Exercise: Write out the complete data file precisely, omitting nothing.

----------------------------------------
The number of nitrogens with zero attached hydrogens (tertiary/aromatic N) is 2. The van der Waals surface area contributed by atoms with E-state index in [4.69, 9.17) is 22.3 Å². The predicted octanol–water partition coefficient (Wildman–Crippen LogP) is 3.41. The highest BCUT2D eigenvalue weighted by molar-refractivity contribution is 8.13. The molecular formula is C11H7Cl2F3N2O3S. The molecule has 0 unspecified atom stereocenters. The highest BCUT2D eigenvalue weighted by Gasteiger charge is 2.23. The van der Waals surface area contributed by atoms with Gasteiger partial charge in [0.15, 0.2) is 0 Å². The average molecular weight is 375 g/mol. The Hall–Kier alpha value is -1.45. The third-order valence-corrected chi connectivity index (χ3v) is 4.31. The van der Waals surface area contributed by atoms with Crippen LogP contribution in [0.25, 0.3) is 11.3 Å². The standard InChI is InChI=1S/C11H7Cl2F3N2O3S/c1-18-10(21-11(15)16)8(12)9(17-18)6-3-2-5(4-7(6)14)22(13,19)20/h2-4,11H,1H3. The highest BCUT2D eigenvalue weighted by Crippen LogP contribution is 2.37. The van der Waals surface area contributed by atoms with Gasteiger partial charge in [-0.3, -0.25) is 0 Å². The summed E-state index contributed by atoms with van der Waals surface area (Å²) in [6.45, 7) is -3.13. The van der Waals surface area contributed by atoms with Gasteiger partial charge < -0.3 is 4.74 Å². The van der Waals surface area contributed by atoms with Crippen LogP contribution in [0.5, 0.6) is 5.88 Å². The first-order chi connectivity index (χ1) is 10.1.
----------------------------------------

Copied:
The number of nitrogens with zero attached hydrogens (tertiary/aromatic N) is 2. The van der Waals surface area contributed by atoms with E-state index in [4.69, 9.17) is 22.3 Å². The predicted octanol–water partition coefficient (Wildman–Crippen LogP) is 3.41. The highest BCUT2D eigenvalue weighted by molar-refractivity contribution is 8.13. The molecular formula is C11H7Cl2F3N2O3S. The molecule has 0 unspecified atom stereocenters. The highest BCUT2D eigenvalue weighted by Gasteiger charge is 2.23. The van der Waals surface area contributed by atoms with Gasteiger partial charge in [0.15, 0.2) is 0 Å². The average molecular weight is 375 g/mol. The Hall–Kier alpha value is -1.45. The third-order valence-corrected chi connectivity index (χ3v) is 4.31. The van der Waals surface area contributed by atoms with Crippen LogP contribution in [0.25, 0.3) is 11.3 Å². The standard InChI is InChI=1S/C11H7Cl2F3N2O3S/c1-18-10(21-11(15)16)8(12)9(17-18)6-3-2-5(4-7(6)14)22(13,19)20/h2-4,11H,1H3. The highest BCUT2D eigenvalue weighted by Crippen LogP contribution is 2.37. The van der Waals surface area contributed by atoms with Gasteiger partial charge in [-0.3, -0.25) is 0 Å². The summed E-state index contributed by atoms with van der Waals surface area (Å²) in [6.45, 7) is -3.13. The van der Waals surface area contributed by atoms with Gasteiger partial charge < -0.3 is 4.74 Å². The van der Waals surface area contributed by atoms with Crippen LogP contribution in [0.5, 0.6) is 5.88 Å². The first-order chi connectivity index (χ1) is 10.1.